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Wednesday, October 26, 2011

Elk-processing operation in Ogden Valley upsets neighbors

 An Elk Processing operation has Liberty neighbors upset.  While we have heard bits and pieces of the issue, this Charles Trentlemen article spells it all out as only Charles can do.

From the 10/25/11 Standard Examiner:


Here is an excerpt from the article:
Garet (Jones) said his grandfather actually owns the 6.15-acre plot, but put his children's name on the deed to make inheritance simpler. He said Rulon, his father, has no connection with the butchering operation.

Garet and Lance say their butchering meets all health and zoning codes and qualifies as agricultural use in an agricultural area.

(Sandi) Tuck, who lives two houses north, has been vocal that the cutting operation is not legal.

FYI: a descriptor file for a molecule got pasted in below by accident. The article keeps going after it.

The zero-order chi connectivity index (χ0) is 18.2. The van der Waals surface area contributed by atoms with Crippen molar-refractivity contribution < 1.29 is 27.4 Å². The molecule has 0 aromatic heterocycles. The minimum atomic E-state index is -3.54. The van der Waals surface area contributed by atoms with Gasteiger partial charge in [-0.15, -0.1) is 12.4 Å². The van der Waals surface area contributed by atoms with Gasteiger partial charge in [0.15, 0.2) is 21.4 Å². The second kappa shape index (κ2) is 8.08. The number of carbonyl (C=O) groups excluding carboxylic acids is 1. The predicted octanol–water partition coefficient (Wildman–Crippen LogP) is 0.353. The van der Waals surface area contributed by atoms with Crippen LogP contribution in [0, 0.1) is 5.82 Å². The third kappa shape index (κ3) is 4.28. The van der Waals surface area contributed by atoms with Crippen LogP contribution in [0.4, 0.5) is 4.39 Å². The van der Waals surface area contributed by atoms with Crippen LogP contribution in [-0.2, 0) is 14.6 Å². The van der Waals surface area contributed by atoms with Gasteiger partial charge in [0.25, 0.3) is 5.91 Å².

Tuck said she has served on local planning councils for years and disagrees that the cutting operation fits the definition of "agricultural."

"They are not connected (to the adjacent ranch), and that makes them totally illegal," she said Friday. "That makes them a commercial meat-cutting business in the middle of a residential agricultural district.

"Their side yards, their front, everything is totally illegal. They do not have parking."

(Bret) Barry, the neighbor immediately north of the Jones property, said the situation just doesn't look right to him.